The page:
With January over and Valentine’s Day in view, people are ready to forget their half-hearted New Year’s resolutions and return to eating and drinking as they please, a gastronomic status quo that begins its restoration with the Super Bowl, if not earlier.
Valentine’s Day is an opportunity to ply lovers with chocolate, booze, flowers and dinner, as well as a time for single folks to reflect on why their solitude must be emphasized for them in all caps after so recently navigating the similar social pressures of bigger holidays.
There is going out to dinner on Valentine’s, this year on a Friday, where one will experience most restaurants at peak levels of freneticism -- and there’s staying in to enjoy the intimacy of making a dinner for yourself and your loved one, or perhaps just yourself. There’s the potential movie to see, or play, or concert. Decisions, decisions, decisions.
Romance is pressure symptomatic of the work of maintaining relationships. This pressure often isn’t acknowledged by rom-coms, which generally utilize mistaken identity tropes as symbols of the riddles of cohabitation. I generally find movies about the effort of love to be more relatable, and even more romantic, than films that think happy endings should drop into your lap as a birthright. Below, I’ve outlined a handful of movies for various moods to watch on Valentine’s Day, their primary commonalities being their cinephile bona fides as well as an obsession with the emotional baggage that must be navigated in order to thrive with someone.
“The Shop Around the Corner” (1940)
This peerless romantic drama concerns two clerks at a gift shop in Budapest who strike up a pen-pal relationship, not knowing that they work and fight together in real life. Played by Jimmy Stewart and Margaret Sullavan, the clerks don’t think they’re good enough for each other, and this fear is reflected in the stories of the other employees of the shop, most heartbreakingly the store’s owner, Mr. Matuschek (Harry Morgan). Director Ernst Lubitsch fashions images of sublime sophistication, allowing the comedy to gradually morph into a poem of longing and loneliness. A great title for lonely hearts and couples alike, which was remade, insipidly, by Nora Ephron many years later as “You’ve Got Mail.”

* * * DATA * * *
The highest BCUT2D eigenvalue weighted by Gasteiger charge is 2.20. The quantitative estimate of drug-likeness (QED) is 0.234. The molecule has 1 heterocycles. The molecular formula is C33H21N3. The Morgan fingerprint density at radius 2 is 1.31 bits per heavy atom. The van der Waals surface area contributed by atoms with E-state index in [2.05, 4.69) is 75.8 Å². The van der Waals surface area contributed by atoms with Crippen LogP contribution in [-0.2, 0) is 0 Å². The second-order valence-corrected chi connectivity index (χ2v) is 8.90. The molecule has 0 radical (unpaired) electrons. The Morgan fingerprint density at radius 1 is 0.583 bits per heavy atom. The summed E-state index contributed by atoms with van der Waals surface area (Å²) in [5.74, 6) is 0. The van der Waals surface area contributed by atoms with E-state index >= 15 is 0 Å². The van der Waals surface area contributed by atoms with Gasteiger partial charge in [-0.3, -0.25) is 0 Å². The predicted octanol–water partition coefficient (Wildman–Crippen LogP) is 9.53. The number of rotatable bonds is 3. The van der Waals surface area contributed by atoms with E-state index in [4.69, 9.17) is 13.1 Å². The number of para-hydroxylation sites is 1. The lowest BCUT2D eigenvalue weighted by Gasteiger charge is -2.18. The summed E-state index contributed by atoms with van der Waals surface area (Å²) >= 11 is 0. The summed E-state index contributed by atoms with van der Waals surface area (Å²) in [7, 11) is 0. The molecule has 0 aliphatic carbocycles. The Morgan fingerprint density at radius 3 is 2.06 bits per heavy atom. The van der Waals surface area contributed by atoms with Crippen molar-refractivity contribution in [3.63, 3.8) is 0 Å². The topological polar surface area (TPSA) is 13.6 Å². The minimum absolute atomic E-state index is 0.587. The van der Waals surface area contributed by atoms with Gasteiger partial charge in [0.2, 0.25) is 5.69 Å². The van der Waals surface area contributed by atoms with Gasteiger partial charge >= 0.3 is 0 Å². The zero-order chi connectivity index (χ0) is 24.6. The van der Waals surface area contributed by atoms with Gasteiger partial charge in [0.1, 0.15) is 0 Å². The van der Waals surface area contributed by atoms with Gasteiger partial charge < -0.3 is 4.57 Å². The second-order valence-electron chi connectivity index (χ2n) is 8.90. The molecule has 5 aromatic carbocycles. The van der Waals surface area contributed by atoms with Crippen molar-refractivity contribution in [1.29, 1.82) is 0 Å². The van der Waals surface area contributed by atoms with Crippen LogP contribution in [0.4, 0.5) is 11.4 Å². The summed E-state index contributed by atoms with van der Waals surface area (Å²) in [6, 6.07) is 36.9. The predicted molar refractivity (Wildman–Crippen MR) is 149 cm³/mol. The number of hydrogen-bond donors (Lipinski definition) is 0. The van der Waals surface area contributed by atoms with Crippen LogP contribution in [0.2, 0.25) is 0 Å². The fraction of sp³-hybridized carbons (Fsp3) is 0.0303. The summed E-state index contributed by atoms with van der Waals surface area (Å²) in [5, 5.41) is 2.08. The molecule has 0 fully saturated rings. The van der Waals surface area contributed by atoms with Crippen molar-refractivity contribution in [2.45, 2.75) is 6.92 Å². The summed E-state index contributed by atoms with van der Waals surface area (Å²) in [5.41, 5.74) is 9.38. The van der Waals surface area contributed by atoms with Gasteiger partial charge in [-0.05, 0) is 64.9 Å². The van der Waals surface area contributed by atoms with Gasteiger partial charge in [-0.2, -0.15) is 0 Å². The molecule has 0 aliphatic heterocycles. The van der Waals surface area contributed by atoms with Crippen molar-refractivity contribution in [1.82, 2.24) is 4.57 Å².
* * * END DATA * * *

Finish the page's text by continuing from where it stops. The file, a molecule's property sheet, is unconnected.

“In a Lonely Place” (1950)
When most people think of Humphrey Bogart and romance, they think “Casablanca”— a fun yet overrated collection of one-liners. Bogie is terrific in that movie, but he gave his greatest performance as an alcoholic screenwriter named Dixon Steele in Nicholas Ray’s astonishing Hollywood melodrama “In a Lonely Place.” The name of Bogart’s character says it all: Dixon Steele is a broken, frustrated man with an exterior that’s very hard to penetrate. One woman does though, the beautiful Laurel Gray (Gloria Grahame), who teaches Dixon how to write and love again, until his paranoia destroys their union. The tragedy of this film is intensified by a little insider knowledge: Grahame’s marriage to Ray was falling apart at the time due to her infidelity with his 13-year-old son. This is a pick for the lonely hearts, or those who fear they have some element at their center that renders them unlovable. Most of us, if we’re being honest, have probably entertained such a fear.
“Groundhog Day” (1993)
Despite his rebirth over the last few decades as a hipster indie icon, Bill Murray has yet to top his performance in Harold Ramis’ “Groundhog Day.” It’s a movie for all sorts of holidays: the titular one, of course, as well as Christmas, because this is essentially a Scrooge narrative, and Valentine’s Day, as it follows a very Murray-esque asshole as he is gradually inspired by a woman (Andie MacDowell) to respect not only other people but himself. The sci-fi conceit of an endlessly repeating day becomes a profound metaphor for the psychological work of transcending our demons for the sake of empathy. Murray’s speech about how well he’s come to know MacDowell is among the most romantic moments in all of American movies.
“In the Mood for Love” (2000)
Kar-Wai Wong’s intoxicating romantic reverie centers on two of the most gorgeous people in cinema, Maggie Cheung and Tony Chiu-Wai Leung, who play neighbors who fall under one another’s spell in the wake of their spouses’ infidelity. Kar-Wai utilizes this Lubitsch-ian set up as a framework for a fountain of explosive images so passionate they’d make Technicolor blush. These colors embody the love that these neighbors will not consummate, and so the film becomes a poem of purposefully dashed dreams and of martyred denial, which are also expressed by fleeting, recurring physical gestures that are elevated by Kai-Wai to a level of mythical iconography.